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Learning modules and supplemental materials focused on geodesy and geodetic applications are freely available to educators through UNAVCO Education and Community Engagement. In this Share-a-thon, we will share a suite of resources for your courses (higher education and secondary level) from UNAVCO efforts and the GEodesy Tools for Societal Issues (GETSI) project. Resources include geodetic-focused modules, posters, hands-on demonstrations, animations and videos. GETSI teaching materials feature geodetic data and quantitative skills applied to societally important issues (climate change, natural hazards, water resources, environmental management). The UNAVCO posters and infographics - available as PDF - can be used as teaching tools, displayed in labs, and shared as online learning supplements. Hands-On demonstrations provide novice learners experience with observing and measuring many physical properties and changes at the Earth's surface using geodetic techniques. YouTube videos and animations promote Earth science learning, share UNAVCO services, and inspire the next generation of our workforce.(Links:UNAVCO Education: https://www.unavco.org/education UNAVCO YouTube channel: https://www.youtube.com/user/unavcovideosGETSI: https://serc.carleton.edu/getsi/index.html)
11:15-11:45am PT / 12:15-12:45pm MT / 1:15-1:45pm CT / 2:15-2:45pm ET
Virtual Petrography - Expanding the Microscope Laboratory with a New Interactive Online Tool
Heidi Daxberger, University of Toronto - Scarborough
Kirsten Kennedy, University of Toronto
Shane Sookhan, Univerity of Toronto-Scarborough
Rebecca Moumblow, McMaster University

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To overcome major challenges of teaching mineralogy and petrology classes that are based on hands-on instruction with a polarizing microscope, a collaborative effort resulted in a web-based resource of digitized thin sections and hand samples, called the "Virtual Petrography Laboratory". This tool enables instructors to select samples from a growing database and deliver them to their students as a digital laboratory set. Items include full thin section slides in plane and cross-polarized light, special 'rotatable' points under different magnifications and light settings, 3-dimensional hand sample models, and traditional photographs. Each customized selection can be easily embedded in learning systems, or distributed to students as a simple URL. Additional sample data is available to instructors upon request. Though we used this system as a pandemic-era substitute for in-person training, we note that it will also be useful as a supplementary resource with unlimited capacity for existing microscopy-based courses and as a highly accessible tool for those with difficulties using or accessing traditional microscopes. In this activity, we will train instructors with the basic functionality of selecting and delivering sample sets to their students. We will also provide examples of how we integrate the interactive content into a coherent laboratory exercise.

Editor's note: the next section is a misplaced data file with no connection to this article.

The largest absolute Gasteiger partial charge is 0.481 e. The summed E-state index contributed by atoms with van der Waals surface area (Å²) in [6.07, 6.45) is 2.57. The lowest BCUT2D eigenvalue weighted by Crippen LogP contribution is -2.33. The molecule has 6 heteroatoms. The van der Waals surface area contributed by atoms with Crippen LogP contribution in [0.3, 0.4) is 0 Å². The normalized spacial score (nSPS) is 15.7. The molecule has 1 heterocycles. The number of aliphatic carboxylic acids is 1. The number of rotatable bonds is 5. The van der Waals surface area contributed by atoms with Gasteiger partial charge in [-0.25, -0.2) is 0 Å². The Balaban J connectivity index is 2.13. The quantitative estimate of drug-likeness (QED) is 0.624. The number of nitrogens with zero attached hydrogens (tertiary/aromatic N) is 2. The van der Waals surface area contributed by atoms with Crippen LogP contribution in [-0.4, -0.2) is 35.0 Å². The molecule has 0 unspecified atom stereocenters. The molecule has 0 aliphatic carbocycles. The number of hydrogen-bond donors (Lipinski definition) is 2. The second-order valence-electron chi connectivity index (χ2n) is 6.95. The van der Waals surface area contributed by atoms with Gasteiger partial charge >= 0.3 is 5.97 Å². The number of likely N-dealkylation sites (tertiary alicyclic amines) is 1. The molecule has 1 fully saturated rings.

11:15-11:45am PT / 12:15-12:45pm MT / 1:15-1:45pm CT / 2:15-2:45pm ET
Where the Wild Things Were: an online interactive and accessible atlas of charismatic animal losses from the Pleistocene to today
Nicholas Spano, University of California Museum of Paleontology

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Since the Pleistocene, over half of all large animals have become extinct — mostly through human population pressures and global warming that has transcended prehistoric, recent, and modern times. Highlighting these continuous but accelerating trends could promote awareness of the impending sixth mass extinction and its historic precedents. This in turn could promote engagement with paleontology and conservation to reverse species losses. My activity is a showcase of the pilot version of Where the Wild Things Were: an online interactive and accessible atlas of charismatic animal losses from the Pleistocene to today, hosted by the University of California Museum of Paleontology's website. This will be a live web demonstration highlighting geographic range contraction and (pre)historic multimedia points of interest for jaguars (Panthera onca) in the US. The outcomes of this activity are to highlight a novel resource for Earth educators looking to draw connections between paleontology and modern trends, especially as relevant for conservation. I also seek feedback to improve Where the Wild Things Were as a more effective Earth education resource.
11:15-11:45am PT / 12:15-12:45pm MT / 1:15-1:45pm CT / 2:15-2:45pm ET
Ohio's Glaciated Paleoclimate
Lenore Teevan, School of Innovation
Lee Teevan, Springfield City School District

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I teach high school science at the School of Innovation, part of Springfield City School District. We are a Project-Based Learning (PBL) school. For our climate unit, students first learned about climate and feedback loops affecting climate. Students then chose a geological feature in our region (the Great Miami Buried Valley Aquifer, the reservoir, Lake Erie, various ice-age animals whose bones/fossils have been found here) and related this feature to Ohio's paleoclimate during the Pleistocene Epoch. For their PBL projects, the students recreated Pleistocene biomes of their chosen animal, interviewed local historians and geologists and recreated rock layers. They are also preparing to write about it in the local newspaper.
11:15-11:45am PT / 12:15-12:45pm MT / 1:15-1:45pm CT / 2:15-2:45pm ET
Sketchfab and Virtual Microscope for Petrology Labs
Jennifer Cuthbertson, University of Calgary

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Similar to many post-secondary institutions, the second-year Igneous and Metamorphic petrology labs at the University of Calgary were forced to go online due to the covid-19 pandemic. Online resources for hand sample and thin section description were scoured in order to find high-quality websites that allowed students to manipulate (turn, zoom in and out, change plane-polarized to cross-polarized light) the rock image. Two of our favorites emerged: Sketchfab for hand sample descriptions, and Virtualmicroscope.org for thin section descriptions. Online lab activities were largely built around these two websites. Some rock samples in Sketchfab have been annotated by users to show different minerals, which is a great teaching tool. The thin sections on Virtualmicroscope.org have excellent descriptions of mineralogy and texture, and many include rotatable imagery to show students optical properties as the stage is rotated. Lab activities for students included mineral and texture identification, rock naming, mineral proportion estimation, and petrogenesis interpretation based on samples from these websites.